All CFLs contain mercury, typically about 4 mg. Some manufacturers have reduced the amount to as little as 1 mg in some types of CFLs, and more manufacturers are following suit. Today, very few household products contain any mercury. Before the 1980s you could find mercury in paint, pesticides, dental fillings and fever thermometers.
On Dec. 16, the Obama administration is expected to finally release new standards for protecting us from mercury and other toxic heavy metals from power plant emissions. All of us have reason to be glad, but parents (and anyone who might ever want to be a parent) should especially welcome this long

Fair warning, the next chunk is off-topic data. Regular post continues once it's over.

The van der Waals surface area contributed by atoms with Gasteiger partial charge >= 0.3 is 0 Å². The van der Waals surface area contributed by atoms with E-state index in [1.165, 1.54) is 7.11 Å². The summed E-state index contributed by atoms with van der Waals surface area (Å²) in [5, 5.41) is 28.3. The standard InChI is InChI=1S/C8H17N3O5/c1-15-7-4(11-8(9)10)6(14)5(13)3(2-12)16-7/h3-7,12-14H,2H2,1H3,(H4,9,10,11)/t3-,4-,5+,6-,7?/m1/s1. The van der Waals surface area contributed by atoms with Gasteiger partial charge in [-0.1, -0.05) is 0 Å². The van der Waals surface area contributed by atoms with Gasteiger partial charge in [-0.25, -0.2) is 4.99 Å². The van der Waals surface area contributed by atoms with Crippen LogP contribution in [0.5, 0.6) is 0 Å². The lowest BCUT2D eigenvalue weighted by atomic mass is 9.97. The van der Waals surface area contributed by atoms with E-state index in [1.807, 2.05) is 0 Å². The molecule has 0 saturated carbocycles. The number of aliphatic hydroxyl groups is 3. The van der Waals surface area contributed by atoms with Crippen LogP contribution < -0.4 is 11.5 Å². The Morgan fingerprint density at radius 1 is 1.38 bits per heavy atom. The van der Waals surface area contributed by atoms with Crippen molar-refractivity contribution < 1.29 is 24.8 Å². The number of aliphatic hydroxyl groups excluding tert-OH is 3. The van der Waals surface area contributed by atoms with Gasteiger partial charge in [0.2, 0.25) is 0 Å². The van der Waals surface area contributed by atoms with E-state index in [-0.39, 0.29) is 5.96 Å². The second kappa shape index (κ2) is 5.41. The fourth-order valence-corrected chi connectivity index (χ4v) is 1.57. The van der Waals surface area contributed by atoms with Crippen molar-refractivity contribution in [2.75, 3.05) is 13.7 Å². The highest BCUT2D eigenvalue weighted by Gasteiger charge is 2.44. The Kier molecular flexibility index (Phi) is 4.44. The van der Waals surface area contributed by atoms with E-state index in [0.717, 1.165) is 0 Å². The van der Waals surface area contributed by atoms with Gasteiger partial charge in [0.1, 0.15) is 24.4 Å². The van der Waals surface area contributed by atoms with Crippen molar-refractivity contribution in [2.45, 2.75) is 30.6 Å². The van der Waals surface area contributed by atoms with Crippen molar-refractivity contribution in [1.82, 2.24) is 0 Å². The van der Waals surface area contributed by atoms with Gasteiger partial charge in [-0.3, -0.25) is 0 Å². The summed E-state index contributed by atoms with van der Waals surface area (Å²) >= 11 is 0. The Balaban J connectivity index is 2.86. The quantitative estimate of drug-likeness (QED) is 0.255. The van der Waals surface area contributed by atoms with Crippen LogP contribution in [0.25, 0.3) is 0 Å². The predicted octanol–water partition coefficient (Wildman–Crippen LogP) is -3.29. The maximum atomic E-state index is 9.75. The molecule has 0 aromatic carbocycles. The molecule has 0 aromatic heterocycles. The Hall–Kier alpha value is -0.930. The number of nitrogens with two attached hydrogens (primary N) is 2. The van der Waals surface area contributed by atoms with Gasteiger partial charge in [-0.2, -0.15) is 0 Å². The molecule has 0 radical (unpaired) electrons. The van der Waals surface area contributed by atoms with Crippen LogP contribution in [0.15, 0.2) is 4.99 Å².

Barack Obama promised change and hope. He’s bringing it when it comes to the mercury control industry.
Coal, the backbone of America’s electrical grid, runs about 1,100 plants in the U.S., but also spews out about 48 tons of mercury per year. The element is a potent toxic substance that affects brain development. It settles in our rivers and lakes and most people are exposed to it by eating fish.